When his health started to fail and then when he passed away, it was absolutely seamless for me to pay his bills. I could sign the checks. (He even made me “try it out” years ago by writing a $10 check to my brother!) I could pay bills on-line. He made sure there was enough money in that account to pay the bills in case his house doesn’t sell for almost two years.

Preparing for the worst
My father pre-paid his funeral expenses and left extra money in that checking account for miscellaneous expenses. Again, my dad was a planner. He had a master binder. He wanted to review his funeral arrangements with me, but that was more than I could handle. He told me when I needed the plans, I just had to flip to “F” for Funeral in his binder. Low and behold when I did, everything was there: the places he had made arrangements with and copies of cancelled checks with business cards attached to them. There were five copies of 8x10s he had taken when he was still relatively healthy for us to use in the obituary! Attached to that was his obituary! He wrote it himself.

Even as organized as he was there were about $3,500 in unforeseen costs. It was a rainy, windy day and we needed a large tent and chairs at the graveside. Obituaries cost about $100 a day. I had no idea newspapers charged for obituaries! My grandma wanted the obituary ran in several other papers along with the ones my dad specified, which was fine, but I was shocked to see that it cost $500 more. Seeding that checking account that I already had access to, was key. I cringe at the thought of having to ask my brothers, who are a financial mess, to chip in for anything. Luckily, his funeral didn’t become a financial burden on anyone.

Settling affairs
When Dad updated his will several years ago, he asked if I would be his executor. Of course I said yes. He told me that I was entitled to compensation for doing this. He recommended I take a 2% or 3% commission. I said no way. It felt like I would be charging him.

After he passed away and I realized all that it entailed, I found myself thinking that maybe I should have taken him up on that offer. Being the executor of an estate — even a very well-planned estate — took about 10 to 15 hours a week for months. It’s a big job. I found myself resenting my brothers since I was doing it all.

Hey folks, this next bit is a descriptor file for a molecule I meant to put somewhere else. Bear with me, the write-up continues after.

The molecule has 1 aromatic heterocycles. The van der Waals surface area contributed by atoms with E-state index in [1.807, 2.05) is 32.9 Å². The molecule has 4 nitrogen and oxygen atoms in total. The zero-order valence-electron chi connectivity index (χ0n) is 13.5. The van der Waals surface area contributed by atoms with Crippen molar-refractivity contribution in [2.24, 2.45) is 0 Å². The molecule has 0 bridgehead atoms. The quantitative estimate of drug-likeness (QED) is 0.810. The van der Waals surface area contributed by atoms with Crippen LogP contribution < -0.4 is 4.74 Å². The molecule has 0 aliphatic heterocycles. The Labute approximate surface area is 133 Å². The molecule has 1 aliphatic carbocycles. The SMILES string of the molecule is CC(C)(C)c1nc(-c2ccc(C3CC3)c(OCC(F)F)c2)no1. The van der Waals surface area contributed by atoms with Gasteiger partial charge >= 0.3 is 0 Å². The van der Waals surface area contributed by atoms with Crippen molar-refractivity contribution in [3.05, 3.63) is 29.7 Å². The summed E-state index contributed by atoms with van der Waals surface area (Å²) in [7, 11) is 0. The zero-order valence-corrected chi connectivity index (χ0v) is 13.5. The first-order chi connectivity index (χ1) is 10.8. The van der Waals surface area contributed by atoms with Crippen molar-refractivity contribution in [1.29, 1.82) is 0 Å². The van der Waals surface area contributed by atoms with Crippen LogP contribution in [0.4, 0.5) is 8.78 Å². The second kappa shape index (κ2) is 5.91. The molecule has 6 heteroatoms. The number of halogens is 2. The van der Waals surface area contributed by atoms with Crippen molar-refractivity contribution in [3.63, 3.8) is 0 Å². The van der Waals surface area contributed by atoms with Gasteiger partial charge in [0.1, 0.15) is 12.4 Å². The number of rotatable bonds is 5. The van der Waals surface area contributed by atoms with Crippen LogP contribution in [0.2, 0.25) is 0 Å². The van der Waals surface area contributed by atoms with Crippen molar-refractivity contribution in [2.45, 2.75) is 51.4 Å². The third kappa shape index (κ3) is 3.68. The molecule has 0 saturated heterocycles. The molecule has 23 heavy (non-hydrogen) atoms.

When we went to Fidelity to split up his IRA, he had stipulated that I receive 1% more then my brothers for my job as executor. He paid me anyway! He knew the job should come with some compensation and he preserved my relationship with my brothers. See what I mean? My dad was amazing, and this is just a small peek into his wonderful life.

A gift from the grave
I honestly consider my father’s financial planning to be a selfless act of love. Despite his generosity, I would trade every last cent for ten more minutes with him. When someone you love dies, it’s brutal. Emotionally, and physically. Trust me, you really are in no state to make these type of financial or legal decisions on your own (unless maybe you are an expert). I haven’t even mentioned the tax side of it. I’m sure there are ways to save money and do things cheaper.

As J.D. says, don’t let the perfect be the enemy of good. Not having any plans is a giant mistake. Do what my dad did. Do a little at a time and refine your plan along the way as you become more knowledgeable.

Reminder: This is a story from one of your fellow readers. Please be nice. After more than a decade of blogging, I have a thick skin, but it can be scary to put your story out in public for the first time. Remember that this guest author isn’t a professional writer, and is just learning about money like you are. Henceforth, unduly nasty comments on readers stories will be removed or edited.